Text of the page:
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Damien J Burton

Damien Burton is originally from North Wales, and writes dystopian and historical fiction, both short stories and novels. In the mayhem of a rapidly changing world, his preoccupation is with truth. He is a devotee of Orwell, Jose Saramago, Tolkien, Hermann Hesse, Stephen Donaldson, George R. R. Martin, Jack Kerouac and Douglas Adams. He has also been influenced by the humble heart of the Way of the Pilgrim. In his opinion, these authors all convey truth in their own unique ways, as he endeavours to express his own truth.
Damien J Burton

Damien J Burton

Damien Burton is originally from North Wales, and writes dystopian and historical fiction, both short stories and novels. In the mayhem of a rapidly changing world, his preoccupation is with truth. He is a devotee of Orwell, Jose Saramago, Tolkien, Hermann Hesse, Stephen Donaldson, George R. R. Martin, Jack Kerouac and Douglas Adams. He has also been influenced by the humble heart of the Way of the Pilgrim. In his opinion, these authors all convey truth in their own unique ways, as he endeavours to express his own truth.

Sofia left a greasy smudge sliding her finger across the flat screen. She squealed in delight as she scored the winning point.

“Dinner is ready,” Mum called from the dining room.

Sofia put the tablet on the sofa and danced to her feet. She skipped past the fireplace and across Mum’s expensive rug before running and sliding down the long corridor right into her brother’s midriff.

“Watch it, midget,” Danny said.

Sofia stuck out her tongue and rushed around him to get through the dining room door first. The table was set and the delicate chandelier hung twinkling above its centre. Sofia dragged out the high-backed chair and climbed up into her usual position opposite Danny. Mum walked in and kissed Sofia on the top of the head, leaving a trail of perfume, before sitting down at the end of the long rectangular table. Sofia was about to ask where Dad was when he came in from the study and slumped into his chair at the head of the table. He took off his glasses and massaged the space between his eyes with finger and thumb. Sofia wanted to try on the glasses, but she couldn’t reach them.

Agna brought out the food and silently put it before them. Sofia didn’t like the squidgy things in shells, so Mum asked Agna to bring her fish fingers to go with the pasta instead. The chocolate mousse dessert was amazing though. Sofia scraped the bowl and licked the spoon clean. Delicious, although it wasn’t her favourite. Her all time best food were the boxes of chocolate biscuits Mum got that came in a dark blue tin.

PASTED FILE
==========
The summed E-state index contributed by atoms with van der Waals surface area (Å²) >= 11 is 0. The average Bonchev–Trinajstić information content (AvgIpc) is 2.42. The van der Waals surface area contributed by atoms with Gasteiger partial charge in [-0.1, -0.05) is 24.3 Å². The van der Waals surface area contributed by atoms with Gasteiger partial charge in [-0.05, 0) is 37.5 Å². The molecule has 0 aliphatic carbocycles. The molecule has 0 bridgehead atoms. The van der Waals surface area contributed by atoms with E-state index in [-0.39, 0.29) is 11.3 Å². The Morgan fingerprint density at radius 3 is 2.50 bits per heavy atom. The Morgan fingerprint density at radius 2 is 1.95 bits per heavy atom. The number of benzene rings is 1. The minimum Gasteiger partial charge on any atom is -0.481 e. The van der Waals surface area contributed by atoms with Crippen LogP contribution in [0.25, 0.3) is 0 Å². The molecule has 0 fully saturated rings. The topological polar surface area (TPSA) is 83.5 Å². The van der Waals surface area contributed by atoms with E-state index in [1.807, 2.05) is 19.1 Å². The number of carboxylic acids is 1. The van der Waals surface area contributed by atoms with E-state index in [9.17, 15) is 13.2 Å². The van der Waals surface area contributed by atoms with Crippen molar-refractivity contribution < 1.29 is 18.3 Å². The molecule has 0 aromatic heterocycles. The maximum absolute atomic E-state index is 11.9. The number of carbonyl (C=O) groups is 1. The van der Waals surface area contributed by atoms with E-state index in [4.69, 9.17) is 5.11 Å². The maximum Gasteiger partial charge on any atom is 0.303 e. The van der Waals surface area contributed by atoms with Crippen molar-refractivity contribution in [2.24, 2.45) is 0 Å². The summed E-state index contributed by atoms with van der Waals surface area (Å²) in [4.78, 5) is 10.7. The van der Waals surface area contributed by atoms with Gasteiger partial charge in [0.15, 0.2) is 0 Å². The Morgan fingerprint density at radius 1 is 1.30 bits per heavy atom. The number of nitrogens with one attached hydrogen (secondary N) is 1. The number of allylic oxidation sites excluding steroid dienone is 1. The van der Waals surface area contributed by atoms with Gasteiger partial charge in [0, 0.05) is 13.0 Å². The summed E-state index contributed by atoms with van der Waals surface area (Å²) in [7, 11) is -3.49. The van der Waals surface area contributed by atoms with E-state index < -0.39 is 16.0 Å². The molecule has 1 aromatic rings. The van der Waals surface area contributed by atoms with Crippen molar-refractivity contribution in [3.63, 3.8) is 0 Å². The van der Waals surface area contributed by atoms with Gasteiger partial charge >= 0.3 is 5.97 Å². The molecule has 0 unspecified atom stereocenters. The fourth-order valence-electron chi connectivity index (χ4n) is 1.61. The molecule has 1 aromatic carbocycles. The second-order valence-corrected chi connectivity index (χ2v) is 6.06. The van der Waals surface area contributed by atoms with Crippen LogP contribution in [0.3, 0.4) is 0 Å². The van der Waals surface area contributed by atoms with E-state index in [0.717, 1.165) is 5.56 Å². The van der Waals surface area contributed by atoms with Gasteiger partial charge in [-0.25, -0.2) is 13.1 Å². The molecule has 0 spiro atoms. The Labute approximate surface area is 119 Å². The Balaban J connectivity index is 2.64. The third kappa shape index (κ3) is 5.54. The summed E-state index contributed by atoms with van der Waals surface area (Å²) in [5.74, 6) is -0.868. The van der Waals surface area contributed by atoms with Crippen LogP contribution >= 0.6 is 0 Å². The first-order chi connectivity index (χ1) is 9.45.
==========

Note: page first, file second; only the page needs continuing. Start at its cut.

After a while Sofia started to kick her legs under the table waiting for Mum and Dad to finish their wine. Danny was busy on his phone.

“Can I watch TV?” Sofia asked Mum.

“Not today, dear. They are still showing that message on all the channels.”

“Boring. When will it stop?”

“Soon, dear,” Mum said. “Soon.”

“Why didn’t we go abroad with the Malcolms?” Danny had finally looked up from his phone. “Craig says they are going to go jet skiing.”

“We’ve talked about this,” Mum said, “Your Father feels-”

“But we went last time.”

“Yes, but-”

“It’s so unfair.”

“This is our home.” Dad’s voice made Sofia jump. “I’ve worked hard for it. I’ve provided this family with a good life. Why should I leave?”

Danny was about to answer, but Sofia saw Mum shake her head.

After the table was cleared, Sofia went to play outside. The sky was a crayon drawing of pink and gold. Sofia leapt and twirled in-between the sprinklers playing a secret game of tag with the water drops. She saw a great, striped bumblebee lift off from the rose banks and she followed it as it buzzed lazily across the lawn before rising high over the wall. Sofia cranked her neck to try and see the top, where the evening sun illuminated the concrete. Sofia picked up a small stone and scratched her name into the surface of the wall, her lips pursed in concentration. She decided she would draw a line around the whole length of it, even though it stretched around the entire house. She set off trying to keep the line as straight as possible and it took her ages to get to the gate, which Dad’s workers had blocked off with piles of sandbags. Her arm ached, so she sat down at the edge of the grass. Max waved to her from the top of the wall. He looked like a giant up there. He pulled a face at her and Sofia laughed. Max was Sofia’s favourite worker. He was nice and funny, but the rest of them were mean. All they did all day was smoke and march up and down the top of the wall staring into their rifles. They never smiled like Max did. Sofia didn’t understand why.  Smiling was so easy, after all.

It was bed time and Sofia was excited. They were going to sleep downstairs in the basement together. Danny was grumpy about it, but Dad talked to him in his angry voice and Danny put on his headphones and stopped speaking. Some of Dad’s workers brought down their mattresses. Sofia and Danny were next to each other on one side of the basement and Mum and Dad’s big bed was on the other. Mum read Sofia a story about Rapunzel escaping her tower. When it was over, Sofia yawned and rested her head on the pillow. She could hear a thumping noise in her ear. Danny had always said it was her pulse, but Mum hushed her and told her it was just toy soldiers marching. Just marching.